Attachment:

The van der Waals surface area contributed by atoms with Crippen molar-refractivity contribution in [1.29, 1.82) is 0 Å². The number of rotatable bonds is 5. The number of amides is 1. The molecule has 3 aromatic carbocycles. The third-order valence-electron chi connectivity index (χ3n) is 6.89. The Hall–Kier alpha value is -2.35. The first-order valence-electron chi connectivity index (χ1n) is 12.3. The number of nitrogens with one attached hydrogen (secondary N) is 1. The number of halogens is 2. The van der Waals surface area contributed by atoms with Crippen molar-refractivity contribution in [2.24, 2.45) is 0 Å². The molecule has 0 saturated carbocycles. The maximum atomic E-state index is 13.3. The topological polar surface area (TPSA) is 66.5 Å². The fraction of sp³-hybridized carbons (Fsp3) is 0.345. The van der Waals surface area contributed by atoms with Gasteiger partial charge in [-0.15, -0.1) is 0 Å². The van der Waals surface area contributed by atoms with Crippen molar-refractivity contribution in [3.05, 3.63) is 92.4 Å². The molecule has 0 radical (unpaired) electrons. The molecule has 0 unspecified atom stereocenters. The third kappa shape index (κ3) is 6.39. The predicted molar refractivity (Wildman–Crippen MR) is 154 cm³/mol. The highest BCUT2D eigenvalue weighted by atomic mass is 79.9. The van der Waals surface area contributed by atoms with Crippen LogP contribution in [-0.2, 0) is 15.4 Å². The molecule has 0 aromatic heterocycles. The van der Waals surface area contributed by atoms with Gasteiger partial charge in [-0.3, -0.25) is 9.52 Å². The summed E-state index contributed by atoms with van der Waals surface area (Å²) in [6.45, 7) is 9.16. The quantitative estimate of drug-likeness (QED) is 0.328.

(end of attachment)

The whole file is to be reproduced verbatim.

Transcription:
The van der Waals surface area contributed by atoms with Crippen molar-refractivity contribution in [1.29, 1.82) is 0 Å². The number of rotatable bonds is 5. The number of amides is 1. The molecule has 3 aromatic carbocycles. The third-order valence-electron chi connectivity index (χ3n) is 6.89. The Hall–Kier alpha value is -2.35. The first-order valence-electron chi connectivity index (χ1n) is 12.3. The number of nitrogens with one attached hydrogen (secondary N) is 1. The number of halogens is 2. The van der Waals surface area contributed by atoms with Crippen molar-refractivity contribution in [2.24, 2.45) is 0 Å². The molecule has 0 saturated carbocycles. The maximum atomic E-state index is 13.3. The topological polar surface area (TPSA) is 66.5 Å². The fraction of sp³-hybridized carbons (Fsp3) is 0.345. The van der Waals surface area contributed by atoms with Gasteiger partial charge in [-0.15, -0.1) is 0 Å². The van der Waals surface area contributed by atoms with Crippen molar-refractivity contribution in [3.05, 3.63) is 92.4 Å². The molecule has 0 radical (unpaired) electrons. The molecule has 0 unspecified atom stereocenters. The third kappa shape index (κ3) is 6.39. The predicted molar refractivity (Wildman–Crippen MR) is 154 cm³/mol. The highest BCUT2D eigenvalue weighted by atomic mass is 79.9. The van der Waals surface area contributed by atoms with Crippen LogP contribution in [-0.2, 0) is 15.4 Å². The molecule has 0 aromatic heterocycles. The van der Waals surface area contributed by atoms with Gasteiger partial charge in [-0.3, -0.25) is 9.52 Å². The summed E-state index contributed by atoms with van der Waals surface area (Å²) in [6.45, 7) is 9.16. The quantitative estimate of drug-likeness (QED) is 0.328.